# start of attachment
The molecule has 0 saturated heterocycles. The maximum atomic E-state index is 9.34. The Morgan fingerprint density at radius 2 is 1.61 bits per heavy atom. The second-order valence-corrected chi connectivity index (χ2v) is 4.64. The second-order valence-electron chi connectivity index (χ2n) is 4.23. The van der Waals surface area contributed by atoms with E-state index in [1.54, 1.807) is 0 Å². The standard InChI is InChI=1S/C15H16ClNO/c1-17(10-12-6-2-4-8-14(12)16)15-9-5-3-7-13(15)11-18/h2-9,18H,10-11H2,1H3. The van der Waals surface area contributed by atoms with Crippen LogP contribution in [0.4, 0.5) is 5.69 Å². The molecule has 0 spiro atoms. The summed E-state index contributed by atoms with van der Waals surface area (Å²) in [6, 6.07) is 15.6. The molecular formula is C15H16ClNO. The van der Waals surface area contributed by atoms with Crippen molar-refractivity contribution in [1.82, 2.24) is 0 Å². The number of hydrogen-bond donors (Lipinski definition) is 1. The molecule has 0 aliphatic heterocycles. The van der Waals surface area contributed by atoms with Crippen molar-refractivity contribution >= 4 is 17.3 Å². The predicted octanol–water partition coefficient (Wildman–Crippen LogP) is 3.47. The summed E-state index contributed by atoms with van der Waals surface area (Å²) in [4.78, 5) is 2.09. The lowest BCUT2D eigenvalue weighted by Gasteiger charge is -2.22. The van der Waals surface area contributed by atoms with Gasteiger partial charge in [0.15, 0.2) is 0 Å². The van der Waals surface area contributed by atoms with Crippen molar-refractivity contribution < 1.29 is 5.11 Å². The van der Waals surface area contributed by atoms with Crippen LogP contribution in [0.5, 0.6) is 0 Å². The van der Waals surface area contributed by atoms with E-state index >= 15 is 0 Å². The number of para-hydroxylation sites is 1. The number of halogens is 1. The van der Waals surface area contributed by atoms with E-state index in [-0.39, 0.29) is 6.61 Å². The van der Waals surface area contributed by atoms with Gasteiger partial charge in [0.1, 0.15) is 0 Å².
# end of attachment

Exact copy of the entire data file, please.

The molecule has 0 saturated heterocycles. The maximum atomic E-state index is 9.34. The Morgan fingerprint density at radius 2 is 1.61 bits per heavy atom. The second-order valence-corrected chi connectivity index (χ2v) is 4.64. The second-order valence-electron chi connectivity index (χ2n) is 4.23. The van der Waals surface area contributed by atoms with E-state index in [1.54, 1.807) is 0 Å². The standard InChI is InChI=1S/C15H16ClNO/c1-17(10-12-6-2-4-8-14(12)16)15-9-5-3-7-13(15)11-18/h2-9,18H,10-11H2,1H3. The van der Waals surface area contributed by atoms with Crippen LogP contribution in [0.4, 0.5) is 5.69 Å². The molecule has 0 spiro atoms. The summed E-state index contributed by atoms with van der Waals surface area (Å²) in [6, 6.07) is 15.6. The molecular formula is C15H16ClNO. The van der Waals surface area contributed by atoms with Crippen molar-refractivity contribution in [1.82, 2.24) is 0 Å². The number of hydrogen-bond donors (Lipinski definition) is 1. The molecule has 0 aliphatic heterocycles. The van der Waals surface area contributed by atoms with Crippen molar-refractivity contribution >= 4 is 17.3 Å². The predicted octanol–water partition coefficient (Wildman–Crippen LogP) is 3.47. The summed E-state index contributed by atoms with van der Waals surface area (Å²) in [4.78, 5) is 2.09. The lowest BCUT2D eigenvalue weighted by Gasteiger charge is -2.22. The van der Waals surface area contributed by atoms with Gasteiger partial charge in [0.15, 0.2) is 0 Å². The van der Waals surface area contributed by atoms with Crippen molar-refractivity contribution < 1.29 is 5.11 Å². The van der Waals surface area contributed by atoms with Crippen LogP contribution in [0.5, 0.6) is 0 Å². The van der Waals surface area contributed by atoms with E-state index >= 15 is 0 Å². The number of para-hydroxylation sites is 1. The number of halogens is 1. The van der Waals surface area contributed by atoms with E-state index in [-0.39, 0.29) is 6.61 Å². The van der Waals surface area contributed by atoms with Gasteiger partial charge in [0.1, 0.15) is 0 Å².